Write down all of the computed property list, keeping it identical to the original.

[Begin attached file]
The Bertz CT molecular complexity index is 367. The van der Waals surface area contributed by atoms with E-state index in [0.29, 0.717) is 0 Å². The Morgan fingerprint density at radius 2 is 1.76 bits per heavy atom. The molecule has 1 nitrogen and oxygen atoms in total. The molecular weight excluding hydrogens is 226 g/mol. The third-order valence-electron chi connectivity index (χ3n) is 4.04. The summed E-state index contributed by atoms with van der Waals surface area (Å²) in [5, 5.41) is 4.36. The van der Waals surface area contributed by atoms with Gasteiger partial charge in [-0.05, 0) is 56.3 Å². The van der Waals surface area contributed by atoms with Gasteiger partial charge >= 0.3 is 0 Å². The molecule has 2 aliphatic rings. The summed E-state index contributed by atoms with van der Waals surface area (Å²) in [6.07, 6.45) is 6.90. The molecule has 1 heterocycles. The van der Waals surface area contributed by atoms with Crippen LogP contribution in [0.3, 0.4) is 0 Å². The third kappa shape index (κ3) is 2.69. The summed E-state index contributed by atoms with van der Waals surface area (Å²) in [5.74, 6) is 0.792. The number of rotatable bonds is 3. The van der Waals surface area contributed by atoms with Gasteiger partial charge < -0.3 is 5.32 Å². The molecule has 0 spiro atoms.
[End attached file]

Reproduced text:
The Bertz CT molecular complexity index is 367. The van der Waals surface area contributed by atoms with E-state index in [0.29, 0.717) is 0 Å². The Morgan fingerprint density at radius 2 is 1.76 bits per heavy atom. The molecule has 1 nitrogen and oxygen atoms in total. The molecular weight excluding hydrogens is 226 g/mol. The third-order valence-electron chi connectivity index (χ3n) is 4.04. The summed E-state index contributed by atoms with van der Waals surface area (Å²) in [5, 5.41) is 4.36. The van der Waals surface area contributed by atoms with Gasteiger partial charge in [-0.05, 0) is 56.3 Å². The van der Waals surface area contributed by atoms with Gasteiger partial charge >= 0.3 is 0 Å². The molecule has 2 aliphatic rings. The summed E-state index contributed by atoms with van der Waals surface area (Å²) in [6.07, 6.45) is 6.90. The molecule has 1 heterocycles. The van der Waals surface area contributed by atoms with Crippen LogP contribution in [0.3, 0.4) is 0 Å². The third kappa shape index (κ3) is 2.69. The summed E-state index contributed by atoms with van der Waals surface area (Å²) in [5.74, 6) is 0.792. The number of rotatable bonds is 3. The van der Waals surface area contributed by atoms with Gasteiger partial charge < -0.3 is 5.32 Å². The molecule has 0 spiro atoms.